Science and the Art of Music

Photo credit: Colin McKinley.
By Wendy Rees

Photo credit: Colin McKinley.

Science and the Art of Music

By Wendy Rees
A Foote Fellow, Amanda Abate will earn her degree in music engineering with a minor in computer engineering.

Amanda Abate by Colin McKinleyAmanda Abate grew up motivated in two different areas; following in her father’s footsteps as an aerospace engineer, while also pursuing her passion for making music. 

“I always wanted to be an astronaut, or an aerospace engineer, or a pilot,” she said, “but never a professional musician. It wasn’t until high school when I realized that music engineering was a way to bridge the gap between the sciences and the art of music.” 

Abate was born in Valparaiso, Fla., relocating at the age of five to Germany where she fell in love with playing the piano. Her family moved back to Florida, then to London where as a teenager she began experimenting with composition and recording. 

When it came time for choosing a college, Abate said, “the Frost Music Engineering degree at the University of Miami satisfied all of my interests in one program.” 

She was admitted to UM as a Foote Fellow honor student, minoring in Computer Engineering while playing contemporary keyboard and guitar in the Bruce Hornsby Creative American Music program. 

“The experience of being a musically inclined software engineer inspired and challenged me to be creative with my studies and to explore deeper connections between music and technology,” she said.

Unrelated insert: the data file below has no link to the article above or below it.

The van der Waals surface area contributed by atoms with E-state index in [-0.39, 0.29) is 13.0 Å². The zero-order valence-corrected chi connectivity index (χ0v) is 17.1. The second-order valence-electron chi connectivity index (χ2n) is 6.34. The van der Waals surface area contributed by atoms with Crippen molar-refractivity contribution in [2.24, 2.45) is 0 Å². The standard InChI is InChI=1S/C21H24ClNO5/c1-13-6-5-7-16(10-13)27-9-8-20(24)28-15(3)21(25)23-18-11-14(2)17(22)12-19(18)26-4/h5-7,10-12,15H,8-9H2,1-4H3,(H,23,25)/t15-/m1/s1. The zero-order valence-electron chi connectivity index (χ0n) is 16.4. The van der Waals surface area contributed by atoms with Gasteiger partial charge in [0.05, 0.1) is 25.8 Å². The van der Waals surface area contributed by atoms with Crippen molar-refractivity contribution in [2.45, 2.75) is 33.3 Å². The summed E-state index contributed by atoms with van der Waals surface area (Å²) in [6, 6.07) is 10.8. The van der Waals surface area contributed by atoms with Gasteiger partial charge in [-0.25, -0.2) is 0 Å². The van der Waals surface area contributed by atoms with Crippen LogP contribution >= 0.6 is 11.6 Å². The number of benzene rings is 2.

At the Frost School of Music, Abate has recorded and engineered projects for the concert halls, served as a live sound engineer for the award-winning American Music Ensemble (AME), and assisted in the Weeks Recording Studio. With AME, she worked at the Okeechobee Music Festival, the Ground UP Festival, and for the Estefan family in the Miami Design District. 

“I’ve engineered major recording sessions and mixed songs for Downbeat. I’ve been fortunate to have been treated like a professional during all of this, working alongside other engineers or just by myself under the direction of Professor Dan Strange,” she said. 

In May, Abate will have the unique opportunity to run live sound at UM’s commencement ceremonies while AME performs a new Miami anthem. 

“Not many engineers can say they got the chance to show off their talents at their own graduation,” she exclaimed. 

Summer internships have been instrumental in helping Abate grow into a confident young technician. Following her sophomore year, she travelled to Nuremburg, Germany to work for Franhofer IIS, a powerhouse whose many contributions include the invention of the mp3. She was the only female intern in the company’s Digital Radio Department, working side-by-side with senior-level scientists and engineers on leading-edge technologies and equipment.

“My music engineering core classes in Programming were the most helpful in preparing me for my projects there,” Abate said, adding that classes in Music Recording, Digital Audio Workstations, and Audio Post Production also prepared her for analyzing and manipulating the audio files used in developing a Windows consumer application. 

Last summer, Abate interned as a student researcher at UM’s Miller School of Medicine. Using her knowledge from MuE Professor Chris Bennett’s Psychoacoustics class, she participated in an alarm fatigue simulation to help further his research in memorable, noticeable and effective medical alarms.

“I have a wide range of skills thanks to Recording Services, the MuE curriculum, and my job here as Weeks Recording Studio Manager,” she said. “While working a regular ‘9 to 5’ is not every musician’s dream, I want to contribute to the audio engineering field in creative ways, which I think I’m best equipped to do through programming.” 

Abate will graduate with a Bachelor of Science degree in Music Engineering Technology.